Sunday, August 17, 2014

A Rational, Thinking Argument for Praying the Rosary !

 Last spring I summarized a chapter of the following book to present to the Men's Group.  I plan to format this rational argument for praying the Rosary into something better laid out for presentation on my website, or perhaps another publication further down the road.

Enjoy !!


Chapter Eighteen, Rediscover Catholicism – Study - St. John the Baptist Men's Group
Saturday, April 12th, 2014 prepared by David Foster
Even though the author almost acknowledges that without a complex, reasoning, thinking,rational explanation, few would consider praying the Rosary, he fails to meet his audience, those who do not pray the Rosary even though they are nominally Catholic,by offering any rational reason to pray the Rosary, and furthermore, he reinforces there objections by starting out with an irrational, miraculous assertion that there are benefits to praying the Rosary.
I would like to remedy this by offering three SIMPLE,rational reasoning arguments for praying the Rosary.

Part One:

“Your mind cannot do two things at once.” - or Can it ?!?
One does not think to themselves “O.k., now lift the left foot, move it forward,place it down gently and securely.Is it secure? Yes? O.k., now, keeping your balance, lift the right foot and move it forward. Place it down gently and firmly,in a secure manner, before regaining your balance and lifting the left foot.” People just walk.
Many muscles move, but we only think about walking. This is how many things can by done by the mind at once. Instead of thinking of the many details, we are mindful of the one group, whole or context of the many details.
Military Pilot – listen, think, and speak ALL AT THE SAME TIME.
Choir Director – 5 fingers, two hands, two feet, reading, turning pages, listening.
Soccer Player – running,looking, dribbling, planning,. . .
Line Cook – boiling, frying, grilling,deep frying, roasting, plating,toasting,- all the dishes of each table of anywhere from 1 to 12 patrons.
Artists – observing, laying out, judging relationships.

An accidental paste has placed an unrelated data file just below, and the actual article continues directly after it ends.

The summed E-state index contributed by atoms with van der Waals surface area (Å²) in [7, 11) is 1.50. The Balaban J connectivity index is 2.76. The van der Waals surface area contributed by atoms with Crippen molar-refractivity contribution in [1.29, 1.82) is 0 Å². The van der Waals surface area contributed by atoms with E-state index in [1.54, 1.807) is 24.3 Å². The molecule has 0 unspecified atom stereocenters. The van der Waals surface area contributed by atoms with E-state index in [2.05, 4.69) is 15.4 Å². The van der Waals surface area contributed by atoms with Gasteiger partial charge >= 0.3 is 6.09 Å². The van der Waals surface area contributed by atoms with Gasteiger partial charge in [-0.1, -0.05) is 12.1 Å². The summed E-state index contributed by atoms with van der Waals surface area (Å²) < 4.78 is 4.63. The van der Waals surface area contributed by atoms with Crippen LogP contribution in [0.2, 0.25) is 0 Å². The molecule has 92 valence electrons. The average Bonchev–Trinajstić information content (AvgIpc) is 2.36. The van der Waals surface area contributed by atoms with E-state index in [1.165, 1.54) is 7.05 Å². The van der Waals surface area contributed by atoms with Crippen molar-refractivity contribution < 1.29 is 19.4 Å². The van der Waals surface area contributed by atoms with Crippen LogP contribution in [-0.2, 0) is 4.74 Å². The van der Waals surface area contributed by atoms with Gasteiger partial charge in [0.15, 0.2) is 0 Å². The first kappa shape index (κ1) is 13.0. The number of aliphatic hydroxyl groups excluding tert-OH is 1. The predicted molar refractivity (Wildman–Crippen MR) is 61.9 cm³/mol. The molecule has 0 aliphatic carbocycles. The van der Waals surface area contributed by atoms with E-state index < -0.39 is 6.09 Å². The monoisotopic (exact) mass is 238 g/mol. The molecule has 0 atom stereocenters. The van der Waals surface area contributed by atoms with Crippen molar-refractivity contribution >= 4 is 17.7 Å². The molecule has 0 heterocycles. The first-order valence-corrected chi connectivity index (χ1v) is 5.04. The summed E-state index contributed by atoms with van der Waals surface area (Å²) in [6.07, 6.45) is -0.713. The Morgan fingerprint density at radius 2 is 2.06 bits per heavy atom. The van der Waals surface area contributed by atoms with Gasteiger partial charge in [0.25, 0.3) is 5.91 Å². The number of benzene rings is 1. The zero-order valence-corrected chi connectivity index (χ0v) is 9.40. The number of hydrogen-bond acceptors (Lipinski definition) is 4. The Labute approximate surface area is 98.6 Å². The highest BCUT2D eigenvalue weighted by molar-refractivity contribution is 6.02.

Artists must account for many things at once while drawing. Here is an example of an exercise that forces the mind to think of the many details as one context.
Drawing on the Right Side of the Brain
The Vase/Faces DrawingA side benefit of learning to draw is getting to know your own brain a bit better - for example, how, for you, these two modes compete and cooperate.Here is a quick exercise designed to illustrate the mental conflict that can occur between L-mode and R-mode.
This is a famous optical illusion drawing, called "Vase/Faces" because it can be seen as either two facing profiles or as a symmetrical vase in the center.Your job, of course, is to complete the second profile, which will inadvertently complete the symmetrical vase in the center.
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Before you begin: read all the directions for the exercise.
Print the Vase/Faces Template.(Right handers click here) (Left handers click here)
Redraw the profile already printed. Just take your pencil and go over the lines, naming the parts as you go, like this: " Forehead... nose... upper lip... lower lip... chin and neck." Then, go to the other side and start to draw the missing profile that will complete the symmetrical vase.
Now, do the exercise.
Click here, for an explanation of this exercise. Tuesday, April 8, 2014 C:\Users\R.David\Documents\R David Foster\2014\St. John the Baptist Men's Group\April 12th Study of Chapter Eighteen - The Rosary - Rediscover Catholicism 003.odt Page 3 of 8
“Did you experience some conflict during the drawing?“This Vase/Faces exercise helps each person to experience, in their own minds, the mental "crunch" that can occur in drawing. Let me tell you why this mental conflict happens. First, I asked you to name each feature, thus strongly "plugging in" the verbal system of the brain. Then I asked you to simultaneously complete the second profile and the vase. This can only be done by shifting to the visual, spatial mode of the brain. The difficulty of making that mental shift causes a feeling of conflict and confusion - and perhaps even a momentary mental paralysis. Didn't you feel it? The solution to the conflict, of course, is to draw just what you see without naming the parts.”
If there is such frustration and conflict over drawing a line, then no wonder there can be frustration with anything that forces the mind to balance the details with the context, including praying the Rosary.

Part Two – An example of two different contexts:

Changing the Context can change the entire nature of a problem. Is it wrong to kill? The answer depends entirely on the context. Kill what? A virus, a plant, an animal,a person, a soldier, a murderer, an attacker – the answer to this question entirely depends on the context!